I’m in the middle of reading, The Year of Biblical Womanhood by Rachel Held Evans, one of my favorite bloggers. In the book, she tackles the idea of biblical womanhood by taking a full year to examine what the Bible actually says about being a woman and what we in a modern culture should do about it. She wears a head covering, grows out her hair, dresses as modestly as possible, learns to sew and cook, praises her husband at the city gates, and even spends a few nights in a tent during her period.
Rachel Held Evans challenges my thinking. She calls people out on the carpet, and she handles tough subjects (and the backlash) with grace. Plus, she loves Tina Fey almost as much as I do, which always puts people on my team.
I just finished reading her chapter “May: Fertility, Quivers Full of Arrows and Sippy Cups.” Not a mother herself, Evans spends much of the month reading about motherhood, searching for the answers about why her maternal instincts hadn’t kicked in, and then she finally decides to post about her fears of becoming a mom on her blog. After posting about all of her fears, she says this:
“As always, I felt a strange sense of relief upon giving all those amorphous fears a shape and parading them before the public like wild animals on a circus train. Blogging is an inexpensive form of therapy if you do it right, if you use it to tell the truth about something other than what you had for dinner that night.”
I grew up in an “if you don’t talk about it, it will go away” household. Bills are behind? “Hmm…I’ll watch television.” The fridge is empty? “Let’s go out to eat!” Laundry needs to be done? “You can wear those jeans again.”
Add to that, I was a baby sister; my brothers were eight and almost ten when I was born. Naturally, I hated to get caught not knowing the answer to something. Doing so meant facing flailing arms, sighs, and eye rolls with an exasperated, “NO! BONE HEAD!” thrown in for good measure.
Obviously, ignoring fears and hiding my ignorance throughout childhood impacted how I dealt with fears as an adult. Speaking fears into the air caused them to become normal, every day things, rather than crises.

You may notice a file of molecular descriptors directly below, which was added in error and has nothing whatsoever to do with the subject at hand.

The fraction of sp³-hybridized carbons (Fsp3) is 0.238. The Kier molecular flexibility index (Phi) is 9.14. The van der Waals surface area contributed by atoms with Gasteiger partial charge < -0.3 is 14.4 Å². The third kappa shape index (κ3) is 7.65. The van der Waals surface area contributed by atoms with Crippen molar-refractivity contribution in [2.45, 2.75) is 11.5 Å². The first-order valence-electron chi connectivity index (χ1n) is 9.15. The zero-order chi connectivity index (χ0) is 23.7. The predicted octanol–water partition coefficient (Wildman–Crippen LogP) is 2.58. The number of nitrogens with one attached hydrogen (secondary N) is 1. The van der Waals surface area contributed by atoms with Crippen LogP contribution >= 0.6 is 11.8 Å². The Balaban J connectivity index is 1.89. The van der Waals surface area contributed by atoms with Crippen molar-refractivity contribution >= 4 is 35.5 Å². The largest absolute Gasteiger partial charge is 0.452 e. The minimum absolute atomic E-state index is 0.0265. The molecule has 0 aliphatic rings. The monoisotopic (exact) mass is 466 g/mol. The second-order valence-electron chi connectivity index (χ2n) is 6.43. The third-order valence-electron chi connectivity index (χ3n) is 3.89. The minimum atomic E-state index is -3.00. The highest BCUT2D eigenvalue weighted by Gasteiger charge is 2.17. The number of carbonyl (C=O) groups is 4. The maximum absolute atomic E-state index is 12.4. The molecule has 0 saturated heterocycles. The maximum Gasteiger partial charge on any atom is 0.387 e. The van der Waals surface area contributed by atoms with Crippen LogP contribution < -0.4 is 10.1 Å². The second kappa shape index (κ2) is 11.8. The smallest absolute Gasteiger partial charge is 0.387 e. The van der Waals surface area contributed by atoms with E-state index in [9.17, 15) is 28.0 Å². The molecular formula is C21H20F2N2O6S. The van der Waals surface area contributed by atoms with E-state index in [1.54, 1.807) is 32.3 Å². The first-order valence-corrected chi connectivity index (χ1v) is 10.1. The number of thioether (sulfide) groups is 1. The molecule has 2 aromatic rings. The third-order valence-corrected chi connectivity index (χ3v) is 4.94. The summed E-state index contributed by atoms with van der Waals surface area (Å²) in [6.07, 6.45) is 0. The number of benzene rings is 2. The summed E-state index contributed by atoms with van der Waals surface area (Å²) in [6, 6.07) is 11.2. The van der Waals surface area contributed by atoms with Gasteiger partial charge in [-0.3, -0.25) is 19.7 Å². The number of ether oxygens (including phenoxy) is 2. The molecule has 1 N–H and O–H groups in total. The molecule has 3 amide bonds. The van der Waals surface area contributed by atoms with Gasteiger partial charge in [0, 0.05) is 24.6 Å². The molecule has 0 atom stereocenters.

Once in a while, I take a moment in my Evernote, and I just type out all the things that scare me. Somehow this dislodges the words I need. Getting the fears out of my head, naming them, really beats most of it down. I take my anxieties and put words to them, even number the fears in a list. Suddenly, those fears become, at most, a to-do list. By calling them out, I deflate their power from crippling inaction. I harness those fears into a task at hand, something I can easily cross off.
Starting this blog last year came, in many ways, as a method for tackling my fears. I’ve always been a writer, and I’ve known for a long time that I should be writing, but for years I would use excuses or feigned modesty not to pursue it (I can “aw shucks” my way out of a lot of courageous steps).
Fear says, “You’ll never become a respected writer. Who would pay you anything for your words?”
My goal, “Find my loyal audience. Speak to them.”
Fear says, “Why don’t you just go back to teaching? You could double your income!”
My goal, “Choose the life you want. Don’t let circumstances choose you.”
Fear says, “Why are you trying to lose weight again? Haven’t you failed at that before?”
My goal, “Eat healthy foods. Exercise. Feel good about your body and what’s going in it.”
And ultimately, because this is my greatest fear…
Fear says, “Aren’t you afraid you’ll look stupid?”
I say, “These are just goals. I’m setting the bar high. Let’s see how far I can go.”
So, a couple of questions for you, friends:
Are you tackling fears, facing them, speaking them into to-do lists? Or are you hiding from them, ignoring them, letting them control you?
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